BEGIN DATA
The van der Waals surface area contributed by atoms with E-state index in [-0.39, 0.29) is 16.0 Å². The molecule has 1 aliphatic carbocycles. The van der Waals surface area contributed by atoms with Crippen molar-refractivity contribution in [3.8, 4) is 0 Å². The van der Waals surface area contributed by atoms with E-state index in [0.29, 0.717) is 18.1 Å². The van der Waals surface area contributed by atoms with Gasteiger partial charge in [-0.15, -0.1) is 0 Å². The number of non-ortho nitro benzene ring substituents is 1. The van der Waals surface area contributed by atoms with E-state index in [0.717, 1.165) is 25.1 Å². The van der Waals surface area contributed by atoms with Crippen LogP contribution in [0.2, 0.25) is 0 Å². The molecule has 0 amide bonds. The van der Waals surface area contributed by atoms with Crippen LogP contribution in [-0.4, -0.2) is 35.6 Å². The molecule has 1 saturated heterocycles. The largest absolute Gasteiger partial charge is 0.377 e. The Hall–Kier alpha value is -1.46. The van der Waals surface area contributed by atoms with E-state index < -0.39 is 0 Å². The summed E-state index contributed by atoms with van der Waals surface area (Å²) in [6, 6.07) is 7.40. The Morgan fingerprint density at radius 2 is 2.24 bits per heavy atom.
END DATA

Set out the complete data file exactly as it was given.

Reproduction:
The van der Waals surface area contributed by atoms with E-state index in [-0.39, 0.29) is 16.0 Å². The molecule has 1 aliphatic carbocycles. The van der Waals surface area contributed by atoms with Crippen molar-refractivity contribution in [3.8, 4) is 0 Å². The van der Waals surface area contributed by atoms with E-state index in [0.29, 0.717) is 18.1 Å². The van der Waals surface area contributed by atoms with Gasteiger partial charge in [-0.15, -0.1) is 0 Å². The number of non-ortho nitro benzene ring substituents is 1. The van der Waals surface area contributed by atoms with E-state index in [0.717, 1.165) is 25.1 Å². The van der Waals surface area contributed by atoms with Crippen LogP contribution in [0.2, 0.25) is 0 Å². The molecule has 0 amide bonds. The van der Waals surface area contributed by atoms with Crippen LogP contribution in [-0.4, -0.2) is 35.6 Å². The molecule has 1 saturated heterocycles. The largest absolute Gasteiger partial charge is 0.377 e. The Hall–Kier alpha value is -1.46. The van der Waals surface area contributed by atoms with E-state index < -0.39 is 0 Å². The summed E-state index contributed by atoms with van der Waals surface area (Å²) in [6, 6.07) is 7.40. The Morgan fingerprint density at radius 2 is 2.24 bits per heavy atom.